GOMBO TCHOULI (Chad) expressed concern over the rapid deterioration of the situation in Ukraine.  The escalation was a serious cause of concern for Chad.  The solution to the crisis must be political and found through an inclusive, direct dialogue with full respect for Ukraine’s territorial integrity and sovereignty and in accordance with the United Nations Charter.

SAMANTHA POWER (United States) noted that the Council had held 24 sessions in an effort to “rein in” the Russian Federation’s aggressive acts in Ukraine.  In each session, members of the Council had said, “Russia, stop this conflict”.  But, she said, “Russia is not listening”.  Instead of heeding the demands of the international community, at every step the Russian Federation had come before the Council to say “everything but the truth”.  It had “manipulated, obfuscated, and outright lied”.  If the world measured the Russian Federation by its actions, and not by its words, then the activities of the last 48 hours “spoke volumes”. 

During recent talks in Minsk, she noted, President Putin had claimed the Russian Federation was ready for peace.  Yet, on the very same day, satellite imagery showed Russian combat units south-east of Donetsk, in south-east Ukraine.  Russian armoured vehicles and rocket launchers were positioned along the border with Ukraine and the number of Russian troops in that region was now the largest it had been since late May.  Combat helicopters and advanced artillery were shelling Ukrainian positions with recent offensive pushes by armed separatists.  Family members of Russian soldiers were holding funerals for their loved ones who had been killed and were asking for answers.  Still, the Russian Federation denied that its soldiers were ever there.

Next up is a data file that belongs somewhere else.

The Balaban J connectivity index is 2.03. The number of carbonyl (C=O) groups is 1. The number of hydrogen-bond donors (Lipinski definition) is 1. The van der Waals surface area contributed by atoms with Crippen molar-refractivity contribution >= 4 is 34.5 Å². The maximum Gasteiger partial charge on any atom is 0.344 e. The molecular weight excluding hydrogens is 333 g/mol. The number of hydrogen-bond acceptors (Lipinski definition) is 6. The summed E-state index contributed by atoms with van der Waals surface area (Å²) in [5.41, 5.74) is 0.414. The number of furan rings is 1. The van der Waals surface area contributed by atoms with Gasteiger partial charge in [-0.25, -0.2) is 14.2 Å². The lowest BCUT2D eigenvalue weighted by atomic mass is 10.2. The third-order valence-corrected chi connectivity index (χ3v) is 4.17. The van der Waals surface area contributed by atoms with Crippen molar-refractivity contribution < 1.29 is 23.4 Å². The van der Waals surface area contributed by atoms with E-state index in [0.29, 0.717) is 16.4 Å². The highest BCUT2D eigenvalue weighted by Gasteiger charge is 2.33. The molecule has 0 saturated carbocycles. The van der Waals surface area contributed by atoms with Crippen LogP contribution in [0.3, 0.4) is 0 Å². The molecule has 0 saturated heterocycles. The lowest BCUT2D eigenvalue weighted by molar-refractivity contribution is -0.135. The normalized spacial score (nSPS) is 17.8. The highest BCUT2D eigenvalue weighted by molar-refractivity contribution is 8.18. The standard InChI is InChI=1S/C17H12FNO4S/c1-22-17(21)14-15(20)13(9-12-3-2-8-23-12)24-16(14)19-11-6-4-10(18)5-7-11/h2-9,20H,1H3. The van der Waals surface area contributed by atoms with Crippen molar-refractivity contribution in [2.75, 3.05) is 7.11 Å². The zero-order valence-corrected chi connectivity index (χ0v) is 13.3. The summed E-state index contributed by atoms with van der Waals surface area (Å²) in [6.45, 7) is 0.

For the Russian Federation, each step had paved the way for the one that followed, she continued.  Ukraine had repeatedly sought a political solution to the crisis and a path to de-escalation.  Serious negotiations were needed, but the Russian Federation must “stop lying” and fuelling the conflict.  “The mask is coming off,” she declared, adding that the international community had seen the Russian Federation’s actions for what they were, as Russian soldiers fought alongside separatists in another country.  The United States, for its part, had exerted targeted, effective pressure in hopes that the Russian Federation would de-escalate the conflict, and, if necessary, it would continue to work with partners to ratchet up targeted measures against the Russian Federation.  The crisis in Ukraine threatened international order and global peace and security. 

OH JOON (Republic of Korea) said that he had hoped the Minsk meeting might be a turning point in finding a diplomatic solution.  To the contrary, the situation had deteriorated on the ground.  Voicing serious concern about reports of Russian troops fighting inside Ukraine, he expressed hope that those were false and that the Russian Federation’s explanation was true.  Such acts would be gross violations of international law and would bring a new dimension to the crisis.  In light of the volatile situation, a genuine solution should be found, with an immediate cessation of violence and a continuation of talks.  It was important for peace in Europe and beyond, he added, affirming his country’s support of Ukraine and its sovereignty and territorial integrity.